But really, don't pity me. I love Christmas. I always have and I always will. I still left out cookies for "Santa Claus" and my parents ate them (just like everyone else's). As we grew up we started leaving rice pudding for Nisse, a mischievous Danish elf that tends to play pranks if not pacified (we are part Danish). We didn't believe in him either, but rice pudding is my Mother's favorite dessert. Basically, Santa Claus was a fairy tale, much like Cinderella; it isn't real, but it is sometimes fun to pretend like it is.
I think these ornaments would be especially cute as a baby's first Christmas ornament, but they work as ornaments in general as well. This coming Christmas is not David's first, but he was far too young to have baby food last Christmas. I guess for babies born in the latter part of the year this will only work if he or she has an older sibling (or a neighbor) to get the jars from.
I made the holly ornament by cutting out the leaves in wax paper, painting them, and applying them to the inside as I did with the candle holders. I then put the berries on with a paint brush on the inside. When that was completely dry, I put white paint inside and rolled it around, much like in the apples. The words I painted on the outside, which makes them more susceptible to being rubbed off, but I didn't feel like putting writing on the inside today; I was lazy (but in my defense, we all got flu shots this morning and David is about a half a millimeter away from another tooth).
The hanger is attached through a hole in the center of the lid, which I punched with a nail. I simply put both ends of some wire through the lid and twisted them around a bead that is larger than the hole.
The Santa face I just painted on the inside of the jar. I was going for a rougher look, probably because every Santa craft I have ever done looked that way. That is possibly because almost every Santa Craft I have done in the past was done in elementary school. Still, I think it is a viable Christmas aesthetic.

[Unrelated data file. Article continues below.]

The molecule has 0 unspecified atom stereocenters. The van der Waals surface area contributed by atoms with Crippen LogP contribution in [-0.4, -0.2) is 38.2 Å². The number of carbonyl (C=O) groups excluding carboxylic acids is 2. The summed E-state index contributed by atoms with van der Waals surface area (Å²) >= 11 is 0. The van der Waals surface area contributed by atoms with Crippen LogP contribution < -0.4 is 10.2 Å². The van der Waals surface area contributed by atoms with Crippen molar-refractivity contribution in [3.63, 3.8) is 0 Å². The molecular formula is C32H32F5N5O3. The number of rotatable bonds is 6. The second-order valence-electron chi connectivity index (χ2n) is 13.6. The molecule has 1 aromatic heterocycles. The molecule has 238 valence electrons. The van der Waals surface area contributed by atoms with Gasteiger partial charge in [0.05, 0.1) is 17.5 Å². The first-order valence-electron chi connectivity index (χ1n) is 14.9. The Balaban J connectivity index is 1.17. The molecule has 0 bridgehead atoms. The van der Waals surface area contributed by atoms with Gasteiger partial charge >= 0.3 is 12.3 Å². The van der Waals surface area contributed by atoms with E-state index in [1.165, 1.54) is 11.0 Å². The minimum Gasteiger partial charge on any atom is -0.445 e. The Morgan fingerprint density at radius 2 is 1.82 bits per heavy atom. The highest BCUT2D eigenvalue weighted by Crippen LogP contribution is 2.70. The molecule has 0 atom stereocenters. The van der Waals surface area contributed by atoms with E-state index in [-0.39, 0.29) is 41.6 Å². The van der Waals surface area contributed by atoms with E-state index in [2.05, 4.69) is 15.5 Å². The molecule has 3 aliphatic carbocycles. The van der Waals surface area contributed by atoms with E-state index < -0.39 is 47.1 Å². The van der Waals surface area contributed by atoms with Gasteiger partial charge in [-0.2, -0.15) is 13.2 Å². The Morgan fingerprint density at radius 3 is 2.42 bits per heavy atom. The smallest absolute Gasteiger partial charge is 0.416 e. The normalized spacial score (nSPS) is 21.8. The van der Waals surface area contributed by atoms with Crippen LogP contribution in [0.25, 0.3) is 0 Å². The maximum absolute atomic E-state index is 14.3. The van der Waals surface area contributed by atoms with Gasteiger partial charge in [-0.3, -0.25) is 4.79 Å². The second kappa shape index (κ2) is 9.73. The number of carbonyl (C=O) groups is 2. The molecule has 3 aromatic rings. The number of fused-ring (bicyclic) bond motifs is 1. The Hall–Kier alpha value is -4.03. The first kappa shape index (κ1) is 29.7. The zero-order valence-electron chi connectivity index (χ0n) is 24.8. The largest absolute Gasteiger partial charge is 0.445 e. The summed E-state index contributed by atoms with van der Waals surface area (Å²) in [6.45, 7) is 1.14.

For the hat I used some red fabric that was apparently once a sheet (I got it from someone else who had already cut it up), but felt would probably be great for this. I cut the shape to the right. The long side is slightly longer than the circumference of the lid.
For the fur trim, I used some batting and cut out a circle a little larger than the lid. I then cut a circle out of the center by folding it in half. I was going for a circle the size of the lid. The resulting ring was slightly too small to fit around the lid, so I just stretched it until it fit. For the white on the end of Santa's hat I just used part of the scrap from the center of the ring. You could use a pompom if you would like.
The next step is to attach the hanger, which I did exactly like the holly ornament. I then assembled the hat on the lid with hot glue. I glued the bottom edge on first and then mad a tiny hole for the hanger to come through. Finally, I glued up the seam. I glued the batting on in the appropriate places and put a dot of glue near the tip of the hat on the seam side and glued it down to hide the seam. Santa hats shouldn't stand up straight anyway.
Really, the patterns and possibilities are endless. This post from Crazy Little Projects has some really cute snowman faces. Baby food jars do make somewhat heavy ornaments, but I think a fake tree should be able to handle it fine and if you are careful about placement a real tree should be fine too.
See the rest of Baby Food Jar Week:
|Tea Candle Holders|